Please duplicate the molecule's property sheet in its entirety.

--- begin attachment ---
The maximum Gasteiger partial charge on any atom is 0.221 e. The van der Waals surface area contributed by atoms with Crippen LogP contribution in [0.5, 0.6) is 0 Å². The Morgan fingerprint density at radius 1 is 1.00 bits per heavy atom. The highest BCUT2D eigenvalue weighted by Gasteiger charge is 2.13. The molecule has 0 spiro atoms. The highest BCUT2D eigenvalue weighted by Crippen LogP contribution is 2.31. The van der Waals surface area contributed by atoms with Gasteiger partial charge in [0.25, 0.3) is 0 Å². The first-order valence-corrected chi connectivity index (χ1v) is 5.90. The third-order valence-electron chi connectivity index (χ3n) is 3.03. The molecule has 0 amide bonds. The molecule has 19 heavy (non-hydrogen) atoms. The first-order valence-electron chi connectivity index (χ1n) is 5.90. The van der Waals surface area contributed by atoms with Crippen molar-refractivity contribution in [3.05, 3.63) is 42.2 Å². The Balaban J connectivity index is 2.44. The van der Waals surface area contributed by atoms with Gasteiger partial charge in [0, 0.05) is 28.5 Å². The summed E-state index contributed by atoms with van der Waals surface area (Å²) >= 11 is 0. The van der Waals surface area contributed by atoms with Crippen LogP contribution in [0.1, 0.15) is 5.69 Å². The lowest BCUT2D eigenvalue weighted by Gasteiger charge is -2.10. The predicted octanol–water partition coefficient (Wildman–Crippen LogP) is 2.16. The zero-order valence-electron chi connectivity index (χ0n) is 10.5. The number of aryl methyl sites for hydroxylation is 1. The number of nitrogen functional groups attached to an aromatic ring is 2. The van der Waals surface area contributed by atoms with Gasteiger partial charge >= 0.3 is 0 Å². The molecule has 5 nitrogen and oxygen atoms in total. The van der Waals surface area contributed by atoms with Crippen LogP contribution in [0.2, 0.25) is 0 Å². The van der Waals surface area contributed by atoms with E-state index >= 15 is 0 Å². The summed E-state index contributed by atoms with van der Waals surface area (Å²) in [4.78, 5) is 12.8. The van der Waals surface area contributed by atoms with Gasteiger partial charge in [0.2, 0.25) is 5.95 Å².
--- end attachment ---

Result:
The maximum Gasteiger partial charge on any atom is 0.221 e. The van der Waals surface area contributed by atoms with Crippen LogP contribution in [0.5, 0.6) is 0 Å². The Morgan fingerprint density at radius 1 is 1.00 bits per heavy atom. The highest BCUT2D eigenvalue weighted by Gasteiger charge is 2.13. The molecule has 0 spiro atoms. The highest BCUT2D eigenvalue weighted by Crippen LogP contribution is 2.31. The van der Waals surface area contributed by atoms with Gasteiger partial charge in [0.25, 0.3) is 0 Å². The first-order valence-corrected chi connectivity index (χ1v) is 5.90. The third-order valence-electron chi connectivity index (χ3n) is 3.03. The molecule has 0 amide bonds. The molecule has 19 heavy (non-hydrogen) atoms. The first-order valence-electron chi connectivity index (χ1n) is 5.90. The van der Waals surface area contributed by atoms with Crippen molar-refractivity contribution in [3.05, 3.63) is 42.2 Å². The Balaban J connectivity index is 2.44. The van der Waals surface area contributed by atoms with Gasteiger partial charge in [0, 0.05) is 28.5 Å². The summed E-state index contributed by atoms with van der Waals surface area (Å²) >= 11 is 0. The van der Waals surface area contributed by atoms with Crippen LogP contribution in [0.1, 0.15) is 5.69 Å². The lowest BCUT2D eigenvalue weighted by Gasteiger charge is -2.10. The predicted octanol–water partition coefficient (Wildman–Crippen LogP) is 2.16. The zero-order valence-electron chi connectivity index (χ0n) is 10.5. The number of aryl methyl sites for hydroxylation is 1. The number of nitrogen functional groups attached to an aromatic ring is 2. The van der Waals surface area contributed by atoms with Gasteiger partial charge >= 0.3 is 0 Å². The molecule has 5 nitrogen and oxygen atoms in total. The van der Waals surface area contributed by atoms with Crippen LogP contribution in [0.2, 0.25) is 0 Å². The van der Waals surface area contributed by atoms with E-state index >= 15 is 0 Å². The summed E-state index contributed by atoms with van der Waals surface area (Å²) in [4.78, 5) is 12.8. The van der Waals surface area contributed by atoms with Gasteiger partial charge in [0.2, 0.25) is 5.95 Å².